According to Walter Kendrick, author of “The Thrill of Fear: 250 Years of Scary Entertainment,” horror has been part of moral and religious instruction for millennia, but has only been seen as a form of entertainment for about the last 250 years. Fans of the Lore Podcast by Aaron Mahnke, author of the new book “The World of Lore,” will agree that scary stories have long served as cautionary tales and to explain the things in life that can’t otherwise be explained. Two books in particular tackle the question of monsters and the human psyche: “On Monsters: An Unnatural History of our Worst Fears” by Stephen Asma, and “Monsters in America: Our Historical Obsession with the Hideous and the Haunting” by W. Scott Poole. Monsters have compelled and repelled us for centuries, embodying our deepest vulnerabilities and anxieties while also representing the obscure unknown beyond our safe, rational thoughts. For a more in-depth discussion of one of the most famous creatures in literature, Frankenstein’s monster, check out “The Lady and Her Monsters: A Tale of Dissections, Real-life Dr. Frankensteins, and the Creation of Mary Shelley’s Masterpieces,” by Roseanne Montillo.

So how is it we can find fun in horror? Kendrick points out that the growth of horror as entertainment has “paralleled the almost total removal from most Western experience of the aftereffects of death, leaving them to cavort in the imagination.” Ah-ha. When there’s room for our imaginations to play, we will be entertained. In Western culture, horror and the supernatural really came into their own as entertainment in the Victorian era. According to Simone Natale in her new book, “Supernatural Entertainments: Victorian Spiritualism and the Rise of Modern Media Culture,” cultural fascination with the macabre was strongly tied to the rise of the media entertainment industry in the nineteenth century, including print media and photography.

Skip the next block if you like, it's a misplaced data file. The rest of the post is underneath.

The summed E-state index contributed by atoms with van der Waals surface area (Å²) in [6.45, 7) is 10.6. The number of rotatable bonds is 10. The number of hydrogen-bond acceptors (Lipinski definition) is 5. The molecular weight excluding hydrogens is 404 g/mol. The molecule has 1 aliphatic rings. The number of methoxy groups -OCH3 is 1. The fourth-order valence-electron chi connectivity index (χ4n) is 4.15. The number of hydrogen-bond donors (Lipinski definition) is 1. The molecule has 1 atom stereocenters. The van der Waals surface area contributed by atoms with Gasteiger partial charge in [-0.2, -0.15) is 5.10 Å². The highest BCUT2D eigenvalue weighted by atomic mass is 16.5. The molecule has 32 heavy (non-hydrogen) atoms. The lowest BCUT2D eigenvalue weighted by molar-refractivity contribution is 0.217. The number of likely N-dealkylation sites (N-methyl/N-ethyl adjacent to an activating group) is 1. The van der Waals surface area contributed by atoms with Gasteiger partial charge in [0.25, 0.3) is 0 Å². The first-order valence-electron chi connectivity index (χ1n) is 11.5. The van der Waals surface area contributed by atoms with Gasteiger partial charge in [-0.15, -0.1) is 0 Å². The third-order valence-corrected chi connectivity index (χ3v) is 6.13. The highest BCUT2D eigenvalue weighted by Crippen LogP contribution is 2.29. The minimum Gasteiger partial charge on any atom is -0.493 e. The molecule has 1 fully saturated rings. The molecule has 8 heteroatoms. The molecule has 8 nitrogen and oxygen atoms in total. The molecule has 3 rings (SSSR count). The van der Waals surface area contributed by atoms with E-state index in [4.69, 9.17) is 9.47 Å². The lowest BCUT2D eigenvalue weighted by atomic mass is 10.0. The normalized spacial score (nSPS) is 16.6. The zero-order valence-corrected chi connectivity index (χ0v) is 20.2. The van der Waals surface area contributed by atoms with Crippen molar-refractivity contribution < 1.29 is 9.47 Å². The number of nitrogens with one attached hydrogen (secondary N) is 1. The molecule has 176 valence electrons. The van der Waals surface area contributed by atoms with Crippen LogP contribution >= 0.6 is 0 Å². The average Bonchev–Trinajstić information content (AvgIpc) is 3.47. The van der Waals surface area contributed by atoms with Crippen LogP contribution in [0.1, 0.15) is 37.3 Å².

Once established as a genre for popular consumption, horror has been nearly unshakeable in film and literature. Tastes and trends have certainly evolved over time, from Gothic vampires to stranger slashers to the unquiet undead to unstoppable cyborgs. In his book, “The Horror of It All: One Moviegoer’s Love Affair with Masked Maniacs, Frightened Virgins, and the Living Dead,” author Adam Rockoff discusses our obsession with horrific tales played out on the big screen, and how trends in horror have shifted with our changing culture.

Whether your tastes lie with books, audiobooks, or movies, the library has you covered for thrills, chills, and horror – and just in time for Halloween! Our horror novels are interfiled with the rest of fiction, but feel free to check with a library staff member to help locate books by your favorite authors. Hoopla Digital has a plethora of ebooks, audiobooks, movies, and TV specials about horror, paranormal investigations, and more, all available for instant streaming and download. Be afraid, dear readers. Be very afraid.

Liz Reed is an Adult and Information Services Librarian at the Morrill Memorial Library in Norwood, Massachusetts. Read Liz’s column in the October 26th issue of the Norwood Transcript and Bulletin.

Liz Reed